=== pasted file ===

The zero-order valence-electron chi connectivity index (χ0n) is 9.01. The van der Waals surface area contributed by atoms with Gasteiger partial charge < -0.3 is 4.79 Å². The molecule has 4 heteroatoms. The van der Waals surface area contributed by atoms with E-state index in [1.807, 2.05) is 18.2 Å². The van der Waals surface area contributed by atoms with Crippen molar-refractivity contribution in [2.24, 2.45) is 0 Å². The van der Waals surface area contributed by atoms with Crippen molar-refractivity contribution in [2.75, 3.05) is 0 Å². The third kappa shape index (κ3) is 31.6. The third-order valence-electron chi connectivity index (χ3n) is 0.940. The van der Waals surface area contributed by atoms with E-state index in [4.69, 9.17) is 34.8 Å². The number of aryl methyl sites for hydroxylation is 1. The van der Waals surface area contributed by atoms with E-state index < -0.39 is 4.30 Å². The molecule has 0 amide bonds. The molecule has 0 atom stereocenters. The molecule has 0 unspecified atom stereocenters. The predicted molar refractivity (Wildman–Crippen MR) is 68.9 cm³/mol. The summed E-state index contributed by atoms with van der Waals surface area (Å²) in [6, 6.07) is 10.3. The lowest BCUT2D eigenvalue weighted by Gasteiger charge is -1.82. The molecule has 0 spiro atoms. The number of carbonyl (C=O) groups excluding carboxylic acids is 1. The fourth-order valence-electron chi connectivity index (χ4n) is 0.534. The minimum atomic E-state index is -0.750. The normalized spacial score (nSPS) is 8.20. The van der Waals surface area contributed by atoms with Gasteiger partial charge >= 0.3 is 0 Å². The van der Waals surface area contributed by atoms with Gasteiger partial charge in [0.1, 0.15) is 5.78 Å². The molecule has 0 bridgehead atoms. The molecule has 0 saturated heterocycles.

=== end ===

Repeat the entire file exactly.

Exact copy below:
The zero-order valence-electron chi connectivity index (χ0n) is 9.01. The van der Waals surface area contributed by atoms with Gasteiger partial charge < -0.3 is 4.79 Å². The molecule has 4 heteroatoms. The van der Waals surface area contributed by atoms with E-state index in [1.807, 2.05) is 18.2 Å². The van der Waals surface area contributed by atoms with Crippen molar-refractivity contribution in [2.24, 2.45) is 0 Å². The van der Waals surface area contributed by atoms with Crippen molar-refractivity contribution in [2.75, 3.05) is 0 Å². The third kappa shape index (κ3) is 31.6. The third-order valence-electron chi connectivity index (χ3n) is 0.940. The van der Waals surface area contributed by atoms with E-state index in [4.69, 9.17) is 34.8 Å². The number of aryl methyl sites for hydroxylation is 1. The van der Waals surface area contributed by atoms with E-state index < -0.39 is 4.30 Å². The molecule has 0 amide bonds. The molecule has 0 atom stereocenters. The molecule has 0 unspecified atom stereocenters. The predicted molar refractivity (Wildman–Crippen MR) is 68.9 cm³/mol. The summed E-state index contributed by atoms with van der Waals surface area (Å²) in [6, 6.07) is 10.3. The lowest BCUT2D eigenvalue weighted by Gasteiger charge is -1.82. The molecule has 0 spiro atoms. The number of carbonyl (C=O) groups excluding carboxylic acids is 1. The fourth-order valence-electron chi connectivity index (χ4n) is 0.534. The minimum atomic E-state index is -0.750. The normalized spacial score (nSPS) is 8.20. The van der Waals surface area contributed by atoms with Gasteiger partial charge >= 0.3 is 0 Å². The van der Waals surface area contributed by atoms with Gasteiger partial charge in [0.1, 0.15) is 5.78 Å². The molecule has 0 bridgehead atoms. The molecule has 0 saturated heterocycles.